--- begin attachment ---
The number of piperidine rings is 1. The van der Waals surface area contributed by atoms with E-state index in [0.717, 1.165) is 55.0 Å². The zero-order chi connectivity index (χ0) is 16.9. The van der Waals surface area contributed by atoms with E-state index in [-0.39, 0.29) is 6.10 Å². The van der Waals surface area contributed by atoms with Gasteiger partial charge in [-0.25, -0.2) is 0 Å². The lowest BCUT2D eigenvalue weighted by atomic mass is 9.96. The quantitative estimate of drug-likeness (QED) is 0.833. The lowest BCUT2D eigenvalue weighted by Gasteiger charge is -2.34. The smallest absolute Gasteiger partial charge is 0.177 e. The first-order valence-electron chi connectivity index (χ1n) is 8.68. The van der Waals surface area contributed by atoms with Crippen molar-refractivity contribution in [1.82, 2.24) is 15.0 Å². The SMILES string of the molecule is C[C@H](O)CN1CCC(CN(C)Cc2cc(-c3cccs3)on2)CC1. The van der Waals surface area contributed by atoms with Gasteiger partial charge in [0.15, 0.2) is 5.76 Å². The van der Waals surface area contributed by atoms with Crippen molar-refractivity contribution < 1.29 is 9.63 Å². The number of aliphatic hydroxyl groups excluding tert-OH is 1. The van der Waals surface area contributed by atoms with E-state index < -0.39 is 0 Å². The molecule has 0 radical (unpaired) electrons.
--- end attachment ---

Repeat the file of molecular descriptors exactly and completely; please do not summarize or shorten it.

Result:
The number of piperidine rings is 1. The van der Waals surface area contributed by atoms with E-state index in [0.717, 1.165) is 55.0 Å². The zero-order chi connectivity index (χ0) is 16.9. The van der Waals surface area contributed by atoms with E-state index in [-0.39, 0.29) is 6.10 Å². The van der Waals surface area contributed by atoms with Gasteiger partial charge in [-0.25, -0.2) is 0 Å². The lowest BCUT2D eigenvalue weighted by atomic mass is 9.96. The quantitative estimate of drug-likeness (QED) is 0.833. The lowest BCUT2D eigenvalue weighted by Gasteiger charge is -2.34. The smallest absolute Gasteiger partial charge is 0.177 e. The first-order valence-electron chi connectivity index (χ1n) is 8.68. The van der Waals surface area contributed by atoms with Crippen molar-refractivity contribution in [1.82, 2.24) is 15.0 Å². The SMILES string of the molecule is C[C@H](O)CN1CCC(CN(C)Cc2cc(-c3cccs3)on2)CC1. The van der Waals surface area contributed by atoms with Gasteiger partial charge in [0.15, 0.2) is 5.76 Å². The van der Waals surface area contributed by atoms with Crippen molar-refractivity contribution < 1.29 is 9.63 Å². The number of aliphatic hydroxyl groups excluding tert-OH is 1. The van der Waals surface area contributed by atoms with E-state index < -0.39 is 0 Å². The molecule has 0 radical (unpaired) electrons.